Social Security can generate real income.

The more you earned during your working life, up to each year’s income caps, the more you receive in benefits during your retirement. In 2024, someone with maximum credits who waits until age 70 will receive almost $60,000 per year in benefits. 

But, as always, more money means more taxes. While you don’t owe payroll (or “FICA”) taxes on Social Security benefits, since those only apply to earned income, the IRS can levy income taxes on them. Here, with benefits of $3,500 per month, you will probably owe some taxes. 

How Social Security Benefits Are Taxed

Social Security benefits are taxed based on a system called “combined income.” This is calculated as your:

  • Adjusted Gross Income, or “AGI,” plus 
  • Any nontaxable interest, plus
  • Half of your Social Security benefits

So, for example, say that you withdraw $75,000 in taxable income from your retirement portfolios in addition to your current $42,000 per year in benefits. Your combined income would be $96,000 (AGI + 0.5*Benefits = $75,000 + (0.5 * $42,000) = $96,000) 

For individuals, the tiers are:

  • Combined income below $25,000 – No benefit taxes
  • Combined income between $25,000 – $34,000 – Income taxes on up to 50% of your benefits
  • Combined income above $34,000 – Income taxes on up to 85% of your benefits

For joint filers, the tiers are: 

  • Combined income below $32,000 – No benefits taxes
  • Combined income between $32,000 – $44,000 – Income taxes on up to 50% of your benefits
  • Combined income above $44,000 – Income taxes on up to 85% of your benefits

Married individuals filing separate returns almost always pay income taxes on their benefits.

These tiers are not tax rates. This is the percent of your Social Security income that is taxed as part of your income. So, take our example above. With $96,000 of combined income, you would add up to $35,700 to your taxable income. (0.85 * Benefits = 0.85 * $42,000 = $35,700) 

How Can You Reduce Social Security Taxes?

Strategies to reduce your benefits taxes typically start in the same place: You have to reduce your taxable income. At each tier of combined income, your taxed benefits increase. So to reduce those taxes, you have to adjust where you fall on those tiers.

Here, you are starting with $21,000 in combined income. ($3,500 * 12 / 2 = $21,000) This isn’t enough to trigger taxes for either an individual or a joint filer. Your taxes, then, will depend on your other sources of retirement income. A few strategies to reduce those taxes include:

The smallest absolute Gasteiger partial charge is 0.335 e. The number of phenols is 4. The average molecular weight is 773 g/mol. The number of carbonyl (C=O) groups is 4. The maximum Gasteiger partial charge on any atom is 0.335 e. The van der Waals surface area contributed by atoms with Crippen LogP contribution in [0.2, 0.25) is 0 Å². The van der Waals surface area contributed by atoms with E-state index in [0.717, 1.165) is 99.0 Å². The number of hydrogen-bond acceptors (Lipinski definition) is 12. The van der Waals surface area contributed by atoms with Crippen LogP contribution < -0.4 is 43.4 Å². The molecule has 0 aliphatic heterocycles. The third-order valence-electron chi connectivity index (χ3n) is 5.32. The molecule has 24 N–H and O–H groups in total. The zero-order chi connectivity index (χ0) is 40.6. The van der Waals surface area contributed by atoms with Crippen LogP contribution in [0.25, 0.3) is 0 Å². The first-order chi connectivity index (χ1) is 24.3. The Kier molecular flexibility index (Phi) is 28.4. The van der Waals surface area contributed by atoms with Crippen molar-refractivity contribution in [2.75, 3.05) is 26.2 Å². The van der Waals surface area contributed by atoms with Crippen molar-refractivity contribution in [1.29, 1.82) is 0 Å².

Make a Roth Conversion

Perhaps the most straightforward option is to convert all or part of your retirement assets into a Roth IRA. Once you do this, those withdrawals will not count as taxable income. This can help keep your AGI down, even zeroing it out if you convert everything to a Roth fund, which in turn reduces your combined income. 

The problem with this strategy is up-front cost. To make a Roth conversion you will need to pay income taxes all at once on the amount you convert. It will not only be expensive, it may actually lose you money in the long run depending on how your tax rates fall out. You also cannot make penalty-free withdrawals from a Roth IRA within five years of opening it.

Adjust Your Withdrawals

You can manipulate how and when you take income. Specifically, you can manage your withdrawals to min/max your taxable income from year to year based on how the Social Security tiers. 

For example, you collect $42,000 in total benefits right now. Say that you want to live on $80,000 per year. You would withdraw another $38,000 from your retirement accounts giving you $59,000 in combined income. ($38,000 + (0.5 * $42,000) = $59,000) 

Since this puts you over the 85% tier, you’ve already maxed out your benefits taxes for this year. You won’t increase your benefits taxes by increasing your income.  

So, you could withdraw $76,000 from your retirement account instead. This will give you a combined income of $97,000 ($21,000 + $76,000 = $97,000), still at the 85% tier, but you would have next year’s income already withdrawn. So, with no withdrawals, next year you would have a combined income of $21,000 and trigger no benefit taxes at all.

Now, this is a clumsy example used just for the purposes of demonstration. In reality, you would want to plan more carefully so that you don’t replace benefit taxes with portfolio income taxes. But used wisely, this approach can save you real money. A financial advisor can help you weigh the costs and benefits of your options.

Bottom Line

There may be other ways to reduce your AGI and lower your overall tax bill, such as through deductions for charitable gifting, or taking advantage of tax credits. But at the higher end of the Social Security benefits scale, you’ll most likely face taxes on a majority of your benefits if you’re receiving retirement income from a taxable portfolio. Fortunately, there are potentially ways to reduce that burden.

Retirement Tax Tips

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